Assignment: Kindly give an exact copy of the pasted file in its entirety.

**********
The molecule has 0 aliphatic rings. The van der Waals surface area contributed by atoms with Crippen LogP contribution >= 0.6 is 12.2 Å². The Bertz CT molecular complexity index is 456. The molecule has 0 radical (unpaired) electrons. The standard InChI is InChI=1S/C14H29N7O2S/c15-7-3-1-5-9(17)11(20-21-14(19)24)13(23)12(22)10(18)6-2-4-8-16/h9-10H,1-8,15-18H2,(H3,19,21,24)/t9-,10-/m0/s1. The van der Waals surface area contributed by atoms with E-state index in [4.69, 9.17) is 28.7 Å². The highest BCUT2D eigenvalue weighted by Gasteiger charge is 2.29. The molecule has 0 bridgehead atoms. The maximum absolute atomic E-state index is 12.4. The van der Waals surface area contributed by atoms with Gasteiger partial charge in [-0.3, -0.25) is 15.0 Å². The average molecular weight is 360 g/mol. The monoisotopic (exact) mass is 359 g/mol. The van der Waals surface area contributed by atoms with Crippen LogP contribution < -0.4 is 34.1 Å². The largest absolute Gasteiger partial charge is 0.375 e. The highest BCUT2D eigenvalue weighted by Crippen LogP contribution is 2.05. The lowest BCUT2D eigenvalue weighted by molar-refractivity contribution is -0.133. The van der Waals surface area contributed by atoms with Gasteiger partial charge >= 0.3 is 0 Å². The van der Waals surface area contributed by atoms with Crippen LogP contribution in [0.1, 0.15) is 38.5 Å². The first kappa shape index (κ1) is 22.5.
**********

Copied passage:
The molecule has 0 aliphatic rings. The van der Waals surface area contributed by atoms with Crippen LogP contribution >= 0.6 is 12.2 Å². The Bertz CT molecular complexity index is 456. The molecule has 0 radical (unpaired) electrons. The standard InChI is InChI=1S/C14H29N7O2S/c15-7-3-1-5-9(17)11(20-21-14(19)24)13(23)12(22)10(18)6-2-4-8-16/h9-10H,1-8,15-18H2,(H3,19,21,24)/t9-,10-/m0/s1. The van der Waals surface area contributed by atoms with E-state index in [4.69, 9.17) is 28.7 Å². The highest BCUT2D eigenvalue weighted by Gasteiger charge is 2.29. The molecule has 0 bridgehead atoms. The maximum absolute atomic E-state index is 12.4. The van der Waals surface area contributed by atoms with Gasteiger partial charge in [-0.3, -0.25) is 15.0 Å². The average molecular weight is 360 g/mol. The monoisotopic (exact) mass is 359 g/mol. The van der Waals surface area contributed by atoms with Crippen LogP contribution < -0.4 is 34.1 Å². The largest absolute Gasteiger partial charge is 0.375 e. The highest BCUT2D eigenvalue weighted by Crippen LogP contribution is 2.05. The lowest BCUT2D eigenvalue weighted by molar-refractivity contribution is -0.133. The van der Waals surface area contributed by atoms with Gasteiger partial charge >= 0.3 is 0 Å². The van der Waals surface area contributed by atoms with Crippen LogP contribution in [0.1, 0.15) is 38.5 Å². The first kappa shape index (κ1) is 22.5.